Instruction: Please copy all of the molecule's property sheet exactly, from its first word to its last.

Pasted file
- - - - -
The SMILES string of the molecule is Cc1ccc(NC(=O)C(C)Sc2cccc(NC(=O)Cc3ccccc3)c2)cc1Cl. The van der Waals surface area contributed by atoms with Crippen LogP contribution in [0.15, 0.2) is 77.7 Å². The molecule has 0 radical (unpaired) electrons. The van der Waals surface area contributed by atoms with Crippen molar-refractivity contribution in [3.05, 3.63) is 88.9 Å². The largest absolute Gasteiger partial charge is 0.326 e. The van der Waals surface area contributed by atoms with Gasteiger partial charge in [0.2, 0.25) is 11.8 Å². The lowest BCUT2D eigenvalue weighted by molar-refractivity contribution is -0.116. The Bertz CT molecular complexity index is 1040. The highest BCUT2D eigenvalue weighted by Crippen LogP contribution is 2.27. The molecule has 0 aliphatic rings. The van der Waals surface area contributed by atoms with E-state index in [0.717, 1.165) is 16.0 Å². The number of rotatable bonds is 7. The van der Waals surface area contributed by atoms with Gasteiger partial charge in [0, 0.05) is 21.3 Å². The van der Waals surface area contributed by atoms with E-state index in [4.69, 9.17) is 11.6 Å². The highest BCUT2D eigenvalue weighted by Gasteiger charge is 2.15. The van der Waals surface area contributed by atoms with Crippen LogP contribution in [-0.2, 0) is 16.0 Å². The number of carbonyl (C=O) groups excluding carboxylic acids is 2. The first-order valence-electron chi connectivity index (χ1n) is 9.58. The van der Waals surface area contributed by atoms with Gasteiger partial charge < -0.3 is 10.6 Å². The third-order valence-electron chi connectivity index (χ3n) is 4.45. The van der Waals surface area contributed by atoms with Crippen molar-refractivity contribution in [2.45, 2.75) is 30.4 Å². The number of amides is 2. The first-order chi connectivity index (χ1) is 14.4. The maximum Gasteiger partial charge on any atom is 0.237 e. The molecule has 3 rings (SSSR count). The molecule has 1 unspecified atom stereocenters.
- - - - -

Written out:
The SMILES string of the molecule is Cc1ccc(NC(=O)C(C)Sc2cccc(NC(=O)Cc3ccccc3)c2)cc1Cl. The van der Waals surface area contributed by atoms with Crippen LogP contribution in [0.15, 0.2) is 77.7 Å². The molecule has 0 radical (unpaired) electrons. The van der Waals surface area contributed by atoms with Crippen molar-refractivity contribution in [3.05, 3.63) is 88.9 Å². The largest absolute Gasteiger partial charge is 0.326 e. The van der Waals surface area contributed by atoms with Gasteiger partial charge in [0.2, 0.25) is 11.8 Å². The lowest BCUT2D eigenvalue weighted by molar-refractivity contribution is -0.116. The Bertz CT molecular complexity index is 1040. The highest BCUT2D eigenvalue weighted by Crippen LogP contribution is 2.27. The molecule has 0 aliphatic rings. The van der Waals surface area contributed by atoms with E-state index in [0.717, 1.165) is 16.0 Å². The number of rotatable bonds is 7. The van der Waals surface area contributed by atoms with Gasteiger partial charge in [0, 0.05) is 21.3 Å². The van der Waals surface area contributed by atoms with E-state index in [4.69, 9.17) is 11.6 Å². The highest BCUT2D eigenvalue weighted by Gasteiger charge is 2.15. The van der Waals surface area contributed by atoms with Crippen LogP contribution in [-0.2, 0) is 16.0 Å². The number of carbonyl (C=O) groups excluding carboxylic acids is 2. The first-order valence-electron chi connectivity index (χ1n) is 9.58. The van der Waals surface area contributed by atoms with Gasteiger partial charge < -0.3 is 10.6 Å². The third-order valence-electron chi connectivity index (χ3n) is 4.45. The van der Waals surface area contributed by atoms with Crippen molar-refractivity contribution in [2.45, 2.75) is 30.4 Å². The number of amides is 2. The first-order chi connectivity index (χ1) is 14.4. The maximum Gasteiger partial charge on any atom is 0.237 e. The molecule has 3 rings (SSSR count). The molecule has 1 unspecified atom stereocenters.